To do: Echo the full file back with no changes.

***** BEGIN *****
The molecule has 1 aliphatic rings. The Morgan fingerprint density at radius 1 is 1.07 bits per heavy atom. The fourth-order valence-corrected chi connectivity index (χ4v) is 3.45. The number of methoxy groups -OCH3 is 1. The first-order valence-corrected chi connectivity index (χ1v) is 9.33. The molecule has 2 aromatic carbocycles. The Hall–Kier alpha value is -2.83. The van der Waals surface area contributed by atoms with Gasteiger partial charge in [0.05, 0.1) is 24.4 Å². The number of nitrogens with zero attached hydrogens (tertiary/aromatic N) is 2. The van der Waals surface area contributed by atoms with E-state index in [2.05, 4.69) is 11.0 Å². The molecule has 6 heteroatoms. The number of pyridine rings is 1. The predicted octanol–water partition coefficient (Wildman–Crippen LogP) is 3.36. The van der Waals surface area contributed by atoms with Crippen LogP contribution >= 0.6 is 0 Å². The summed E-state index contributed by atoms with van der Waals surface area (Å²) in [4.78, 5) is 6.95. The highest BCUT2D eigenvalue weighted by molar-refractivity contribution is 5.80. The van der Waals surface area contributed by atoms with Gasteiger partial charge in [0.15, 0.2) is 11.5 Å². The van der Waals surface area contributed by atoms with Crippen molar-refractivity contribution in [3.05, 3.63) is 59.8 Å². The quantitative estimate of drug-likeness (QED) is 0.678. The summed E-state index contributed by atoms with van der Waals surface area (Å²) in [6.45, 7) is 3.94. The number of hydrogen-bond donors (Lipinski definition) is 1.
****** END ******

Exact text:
The molecule has 1 aliphatic rings. The Morgan fingerprint density at radius 1 is 1.07 bits per heavy atom. The fourth-order valence-corrected chi connectivity index (χ4v) is 3.45. The number of methoxy groups -OCH3 is 1. The first-order valence-corrected chi connectivity index (χ1v) is 9.33. The molecule has 2 aromatic carbocycles. The Hall–Kier alpha value is -2.83. The van der Waals surface area contributed by atoms with Gasteiger partial charge in [0.05, 0.1) is 24.4 Å². The number of nitrogens with zero attached hydrogens (tertiary/aromatic N) is 2. The van der Waals surface area contributed by atoms with E-state index in [2.05, 4.69) is 11.0 Å². The molecule has 6 heteroatoms. The number of pyridine rings is 1. The predicted octanol–water partition coefficient (Wildman–Crippen LogP) is 3.36. The van der Waals surface area contributed by atoms with Crippen LogP contribution >= 0.6 is 0 Å². The summed E-state index contributed by atoms with van der Waals surface area (Å²) in [4.78, 5) is 6.95. The highest BCUT2D eigenvalue weighted by molar-refractivity contribution is 5.80. The van der Waals surface area contributed by atoms with Gasteiger partial charge in [0.15, 0.2) is 11.5 Å². The van der Waals surface area contributed by atoms with Crippen molar-refractivity contribution in [3.05, 3.63) is 59.8 Å². The quantitative estimate of drug-likeness (QED) is 0.678. The summed E-state index contributed by atoms with van der Waals surface area (Å²) in [6.45, 7) is 3.94. The number of hydrogen-bond donors (Lipinski definition) is 1.